Week 5 Case Analysis
The current case depicts that John was working for Acme as a senior analyst when he suffered from a heart attack. The supervisor confronted John after finding drugs from the drawer before he experienced a heart attack. When he returned to Acme after recovery he was employed as a part-time worker. Acme felt the need of cutting its workforce that resulted in the termination of John on the basis of his low performance and part-time status. John sued the company claiming that Acme has conducted a violation of American Disability Act (ADA).
American Disability Act
The ADA Act (1990) works for assuring provision of civil rights that restrict companies from discriminating employees on the basis of their disability. The act ensures that disabled people get the same opportunities as acquired by other people. It also states that employers are responsible for the provision of reasonable accommodations to such employees. This means employees are provided support for working without causing undue hardships to the employer CITATION Sar14 \l 1033 (Harris, Gould, Fujiura, & Jones, 2014). The ADA act also suggests that the employee must be able to fulfil his professional responsibilities and satisfy job requirements.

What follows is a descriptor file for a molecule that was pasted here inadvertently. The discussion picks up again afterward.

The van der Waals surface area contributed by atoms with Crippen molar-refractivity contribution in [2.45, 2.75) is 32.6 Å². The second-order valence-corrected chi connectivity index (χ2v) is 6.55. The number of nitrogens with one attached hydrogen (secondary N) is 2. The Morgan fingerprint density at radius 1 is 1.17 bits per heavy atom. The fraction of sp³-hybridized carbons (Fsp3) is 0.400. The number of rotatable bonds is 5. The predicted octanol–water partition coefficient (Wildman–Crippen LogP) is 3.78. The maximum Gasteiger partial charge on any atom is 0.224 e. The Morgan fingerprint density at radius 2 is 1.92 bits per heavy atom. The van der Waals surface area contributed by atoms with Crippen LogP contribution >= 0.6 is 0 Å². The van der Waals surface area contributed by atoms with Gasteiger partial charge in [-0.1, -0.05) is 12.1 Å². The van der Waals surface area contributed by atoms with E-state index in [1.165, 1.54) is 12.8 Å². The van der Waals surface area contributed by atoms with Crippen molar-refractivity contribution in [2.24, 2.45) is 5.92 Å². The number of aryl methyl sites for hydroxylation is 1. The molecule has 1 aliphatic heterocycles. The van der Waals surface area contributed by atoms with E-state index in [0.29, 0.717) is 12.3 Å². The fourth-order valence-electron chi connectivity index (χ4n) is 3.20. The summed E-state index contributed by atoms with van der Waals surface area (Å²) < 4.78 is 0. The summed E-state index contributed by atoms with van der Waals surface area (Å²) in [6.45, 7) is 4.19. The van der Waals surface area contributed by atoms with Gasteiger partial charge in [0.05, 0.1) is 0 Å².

The current scenario reveals that the employer of Acme has managed to fulfil his obligations by providing reasonable accommodations. The schedules are modified for John because he was offered part-time work. After his recovery from a heart attack,, the supervisor realized that he was unable to work full time. this reflects that the employer fulfilled his obligation by considering accommodations. The purpose was to reduce work burden for John but he was not given any privilege. While the ADA Act states that the company must provide employment benefits or privileges to such employees.
However, the company did not look at the performance pro-data based on hours. They compared the work performance of John with the rest of the employees neglecting the fact that he was giving fewer hours of work. Reduced hours means low performance compared to full-time employees. The ADA act states that the company can terminate unqualified employees. Even with a disability the worker must be able to perform job duties and fulfil responsibilities appropriately CITATION Sar14 \l 1033 (Harris, Gould, Fujiura, & Jones, 2014). The employer can terminate the employee on the conditions; when termination is not linked to disability, the employee does not meet production standards or the worker poses direct threats to the company.
In the present scenario, no condition was the reason behind the termination of John. His performance didn't pose any direct threats to Acme. Also, his performance was the result of fewer work hours that confirms his qualification for the part-time position. These three conditions considered as necessary criteria of termination are not applicable. This reflects that the decision of the employer to terminate John is linked to his disability. his efficiency is affected by his heart surgery but he is still capable of working as a part-time employee. These conditions indicate that the employer and the company have violated the principles of the ADA Act.